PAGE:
Keep Hunger at Bay with Egg Protein, Says Pennington Biomedical Research Center Study
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LYON, FRANCE - A breakfast containing egg proteins is better than a breakfast of wheat protein in keeping hunger at bay, according to a research study conducted at the Pennington Biomedical Research Center.
Nikhil Dhurandhar, Ph.D.
Research study results were presented by Nikhil Dhurandhar, Ph.D., professor at Pennington Biomedical, in Leon, France on Saturday, May 12, during the 19th European Congress on Obesity and the annual meeting of the European Association for the Study of Obesity.
The randomized crossover study, funded by the American Egg Board and conducted at Pennington Biomedical's clinical research facilities in Baton Rouge, LA, evaluated 20 overweight or obese but otherwise healthy individuals. Researchers compared the hunger-satisfying effect of eggs to a ready-to-eat cereal breakfast matched for energy density and macronutrient composition, but with differing protein quality. The participants were tested under supervision for one week, with a two week gap period between crossover groups, who then swapped diets. A structured buffet lunch was provided on days 1 and 7 of each test week, in order to evaluate how hungry participants were following their respective breakfasts. Researchers found that individuals given the egg breakfast felt fuller before lunch and their lunchtime food intake on days 1 and 7 was lower when compared to the cereal breakfast.
In addition, researchers noted that participants also had lower concentrations of the hunger-stimulating hormone acylated ghrelin and increased PYY3-36, a hormone that signals satiety secreted by the intestines, during the three hour period after breakfast.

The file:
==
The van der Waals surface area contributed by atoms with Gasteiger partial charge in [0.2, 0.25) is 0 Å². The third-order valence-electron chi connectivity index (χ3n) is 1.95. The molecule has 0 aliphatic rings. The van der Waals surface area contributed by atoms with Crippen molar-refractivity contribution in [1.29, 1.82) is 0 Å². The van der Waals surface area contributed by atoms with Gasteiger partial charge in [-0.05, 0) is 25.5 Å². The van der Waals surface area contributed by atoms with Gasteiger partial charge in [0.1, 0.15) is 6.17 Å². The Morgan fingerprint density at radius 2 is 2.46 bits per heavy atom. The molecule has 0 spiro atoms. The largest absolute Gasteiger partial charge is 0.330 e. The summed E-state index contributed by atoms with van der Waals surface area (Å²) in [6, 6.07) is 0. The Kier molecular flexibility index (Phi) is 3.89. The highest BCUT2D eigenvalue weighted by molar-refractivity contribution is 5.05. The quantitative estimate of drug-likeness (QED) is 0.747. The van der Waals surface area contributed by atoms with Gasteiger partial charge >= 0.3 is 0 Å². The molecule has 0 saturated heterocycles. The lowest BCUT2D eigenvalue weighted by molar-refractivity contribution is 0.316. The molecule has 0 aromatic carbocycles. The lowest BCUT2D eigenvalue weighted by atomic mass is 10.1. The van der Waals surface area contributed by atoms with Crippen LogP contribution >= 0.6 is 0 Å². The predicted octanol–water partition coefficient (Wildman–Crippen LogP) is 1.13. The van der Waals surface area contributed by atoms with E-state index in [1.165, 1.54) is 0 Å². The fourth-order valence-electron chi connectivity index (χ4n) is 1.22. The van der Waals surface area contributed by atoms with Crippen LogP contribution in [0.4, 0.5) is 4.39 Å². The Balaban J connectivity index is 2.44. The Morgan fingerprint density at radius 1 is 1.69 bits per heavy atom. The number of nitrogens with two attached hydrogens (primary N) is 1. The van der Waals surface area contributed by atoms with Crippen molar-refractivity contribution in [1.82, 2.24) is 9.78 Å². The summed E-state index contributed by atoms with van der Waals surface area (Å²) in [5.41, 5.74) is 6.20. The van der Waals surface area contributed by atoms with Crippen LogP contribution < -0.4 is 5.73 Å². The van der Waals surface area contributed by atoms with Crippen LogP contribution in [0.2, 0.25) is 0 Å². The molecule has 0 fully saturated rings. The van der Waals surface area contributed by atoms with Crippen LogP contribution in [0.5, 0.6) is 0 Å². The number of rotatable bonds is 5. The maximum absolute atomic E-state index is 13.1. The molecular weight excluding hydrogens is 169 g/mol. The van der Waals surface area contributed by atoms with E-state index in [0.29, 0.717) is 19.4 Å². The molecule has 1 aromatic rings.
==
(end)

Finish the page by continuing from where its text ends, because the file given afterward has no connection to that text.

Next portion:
"This study shows that diets with higher protein quality may enhance satiety, leading to better compliance and success of a weight loss diet," said Dhurandhar. He adds that consuming normal amounts of a high quality protein, such as that from eggs, alleviates concerns about diets high in protein consumption affecting liver and/or kidney functions.
According to Dhurandhar, "The study has raised the question: 'Are some foods with higher protein quality nature's appetite suppressants?'. Long term weight loss trials to compare the manipulation of protein quality without increasing protein quantity should be explored."
The Pennington Biomedical Research Center is at the forefront of medical discovery as it relates to understanding the triggers of obesity, diabetes, cardiovascular disease, cancer and dementia. It is a campus of Louisiana State University and conducts basic, clinical and population research. The research enterprise at Pennington Biomedical includes approximately 80 faculty and more than 25 post-doctoral fellows who comprise a network of 44 laboratories supported by lab technicians, nurses, dietitians, and support personnel, and 13 highly specialized core service facilities. Pennington Biomedical's more than 500 employees perform research activities in state-of-the-art facilities on the 222-acre campus located in Baton Rouge, Louisiana.